Making matters more confounding, the Food and Drug Administration had yet another take. It told Vox in an email that it had reviewed the information used in WHO’s assessment and “identified significant shortcomings” in the studies the agency relied on. “Aspartame is one of the most studied food additives in the human food supply,” the agency added.”

Even the scientists who build AI can’t tell you how it works

“there’s two connected big concerning unknowns. The first is that we don’t really know what they’re doing in any deep sense. If we open up ChatGPT or a system like it and look inside, you just see millions of numbers flipping around a few hundred times a second, and we just have no idea what any of it means. With only the tiniest of exceptions, we can’t look inside these things and say, “Oh, here’s what concepts it’s using, here’s what kind of rules of reasoning it’s using. Here’s what it does and doesn’t know in any deep way.” We just don’t understand what’s going on here. We built it, we trained it, but we don’t know what it’s doing.”

“The other big unknown that’s connected to this is we don’t know how to steer these things or control them in any reliable way. We can kind of nudge them to do more of what we want, but the only way we can tell if our nudges worked is by just putting these systems out in the world and seeing what they do. We’re really just kind of steering these things almost completely through trial and error.”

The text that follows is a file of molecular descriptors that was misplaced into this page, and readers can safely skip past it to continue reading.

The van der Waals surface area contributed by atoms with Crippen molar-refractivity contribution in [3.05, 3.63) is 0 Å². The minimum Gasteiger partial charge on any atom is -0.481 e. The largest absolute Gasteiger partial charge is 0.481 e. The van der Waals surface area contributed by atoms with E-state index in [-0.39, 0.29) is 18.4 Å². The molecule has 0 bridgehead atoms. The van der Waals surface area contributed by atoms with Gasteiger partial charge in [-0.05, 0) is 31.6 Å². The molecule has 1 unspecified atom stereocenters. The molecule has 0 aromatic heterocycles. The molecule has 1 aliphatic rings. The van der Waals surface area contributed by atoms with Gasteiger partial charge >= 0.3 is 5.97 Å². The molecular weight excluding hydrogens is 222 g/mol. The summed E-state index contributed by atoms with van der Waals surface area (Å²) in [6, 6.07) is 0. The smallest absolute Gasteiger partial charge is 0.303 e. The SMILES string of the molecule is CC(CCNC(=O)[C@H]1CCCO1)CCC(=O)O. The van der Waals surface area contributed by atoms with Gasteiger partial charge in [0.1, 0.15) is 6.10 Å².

Is weed safe in pregnancy?

“In a 2020 review of relevant studies published since the mid-1980s, the authors called out many of these studies for weak methodology. In particular, many researchers had failed to compare the outcomes they were measuring against any kind of a standard that would account for age and parental educational level. (That is: What if the kids of those who used cannabis during pregnancy were born to parents with lower levels of education, which could account for some differences?)
The review authors concluded that overall, “prenatal cannabis exposure is associated with few effects on the cognitive functioning of offspring.” What’s more, they noted, even when abnormalities were identified, almost all were still within the range of normal.”

“Despite the imperfect data, Mark suspects the risk of fetal harm with prenatal cannabis use is high enough to support recommending against purely recreational use.

But many aren’t seeking to get high.”

More States Are Using Science-Backed Reading Instruction. It Shouldn’t Have Taken This Long.